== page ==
Ghost in The Shell
Movie review is coming up soon, in the meanwhile enjoy our three-part West Coast Midnight Run music editorial review presentation of Ghost in The Shell starring Scarlett Johansson and Pilou Absaek, Juliette Binoche and Takeshi Kitano.
GHOST IN THE SHELL MOVIE REVIEW
Let's pretend none of you have seen the reboot of Robocop (2014) since Ghost in The Shell has a great deal in common with this movie in terms of premise and philosophical underpinnings.
Starring Scarlett Johansson in the lead role as a Japanese internal security operative working for Section 9 (that would be like the British MI 5 as opposed to MI 6 and in the USA that would be the FBI and the CIA), she is a prototype cyborg, part human and almost completely machine. Ghost in The Shell also stars Pilou Asbaek as the giant lumbering partner on the squad, Danusia Samal and Ng Chin Han round up the team of crack commandos under the leadership of the boss, played by Takeshi Kitano. Michael Pitt is on hand as a wildcard Ghost in the darkness of the urban landscape, an undetermined timeline in the future that borrows heavily from Blade Runner. If you have seen the original Blade Runner, essentially a B-movie science fiction story that also had significant similarity in themes and exploration of the idea of soul and self in machines that mimic us - in the case of Blade Runner the machine is organic and super strong making it far more dangerous and the setting of Blade Runner was in Los Angeles, with a futuristic landscape that borrowed heavily from an extrapolation of modern day Tokyo and Hong Kong.
Ghost in the Shell lifts the ideas of the futuristic landscape from Blade Runner, a B-movie that became a cult classic and then a trend setting classic as it turns out the few little scenes in which SFX was used to give the rest of the movie bling was copied and imitated by many others filmmakers down the road, some with bigger budgets and lesser stunning results. With Ghost in the Shell the urban landscape of Blade Runner is even more exaggerated and more pervasive, the viewer is back in Tokyo the place that inspired the original.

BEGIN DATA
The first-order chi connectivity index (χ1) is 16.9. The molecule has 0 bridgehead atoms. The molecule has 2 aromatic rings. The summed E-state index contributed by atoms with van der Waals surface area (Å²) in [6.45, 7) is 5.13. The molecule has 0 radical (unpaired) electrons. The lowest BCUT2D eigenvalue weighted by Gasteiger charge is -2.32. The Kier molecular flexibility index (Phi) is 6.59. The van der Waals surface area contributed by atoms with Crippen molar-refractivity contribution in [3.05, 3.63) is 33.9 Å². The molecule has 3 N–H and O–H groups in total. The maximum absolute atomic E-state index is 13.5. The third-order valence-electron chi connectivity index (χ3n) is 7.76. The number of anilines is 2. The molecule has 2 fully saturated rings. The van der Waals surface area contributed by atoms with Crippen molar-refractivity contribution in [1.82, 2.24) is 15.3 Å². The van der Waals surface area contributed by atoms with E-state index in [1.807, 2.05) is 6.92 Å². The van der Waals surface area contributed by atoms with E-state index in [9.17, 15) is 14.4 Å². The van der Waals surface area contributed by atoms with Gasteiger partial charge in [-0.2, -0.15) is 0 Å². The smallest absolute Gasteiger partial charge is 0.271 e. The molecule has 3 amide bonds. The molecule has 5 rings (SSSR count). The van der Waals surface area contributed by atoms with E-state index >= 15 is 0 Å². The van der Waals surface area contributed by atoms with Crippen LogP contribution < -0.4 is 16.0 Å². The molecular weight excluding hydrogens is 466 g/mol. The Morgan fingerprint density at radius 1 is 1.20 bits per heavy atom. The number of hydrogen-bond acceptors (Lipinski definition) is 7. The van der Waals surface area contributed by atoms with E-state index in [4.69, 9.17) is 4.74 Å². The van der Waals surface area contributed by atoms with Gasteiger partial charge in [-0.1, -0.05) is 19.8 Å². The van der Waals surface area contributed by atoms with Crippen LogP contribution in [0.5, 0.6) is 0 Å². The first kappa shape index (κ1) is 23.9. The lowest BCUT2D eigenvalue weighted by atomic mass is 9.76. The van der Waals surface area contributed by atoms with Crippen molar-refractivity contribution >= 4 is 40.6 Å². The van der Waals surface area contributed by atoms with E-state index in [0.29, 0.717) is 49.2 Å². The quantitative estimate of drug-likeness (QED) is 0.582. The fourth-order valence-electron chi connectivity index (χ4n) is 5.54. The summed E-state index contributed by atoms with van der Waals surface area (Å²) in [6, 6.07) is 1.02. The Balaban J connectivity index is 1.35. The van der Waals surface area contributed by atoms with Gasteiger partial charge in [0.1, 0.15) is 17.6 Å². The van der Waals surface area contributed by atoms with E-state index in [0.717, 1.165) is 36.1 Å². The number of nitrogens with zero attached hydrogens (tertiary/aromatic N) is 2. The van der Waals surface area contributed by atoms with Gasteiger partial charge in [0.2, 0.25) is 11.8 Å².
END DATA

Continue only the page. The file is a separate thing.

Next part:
Rupert Sanders (director) and Jess Hall (cinematographer) are clearly visual artists as the opening sequences of the film blend color and form to bring the viewer to a level of stupor and they also manage to duplicate the original 1995 anime manga sequence from Ghost in the Shell into a live action stunner. I say stupor because there was no other word to describe the visual overload for the moviegoer as you just sit there and process the decor and imagery without really thinking much about the story.
I cheated on most viewers, I screened the original Ghost in the Shell 1995 anime movie. Those unfamiliar with the Japanese culture, manga and anime refer to comic books and animated features. Turns out Ghost in the Shell is a big deal in a small country. Ghost in The Shell is a property that Hollywood filmmakers selected and groomed for a big budget production with Paramount Studios. The property was in development for years and went through DreamWorks Studios (Steven Spielberg's company) before becoming the Trojan Horse for Paramount Studios.
Just how big is Ghost in The Shell? Think Star Wars big, that's how big it is and perhaps even bigger for a country that has very little hardcore science fiction cinema and pop culture properties that have acquired an international scale thanks to the issues of cybernetics, robotics and cyberspace.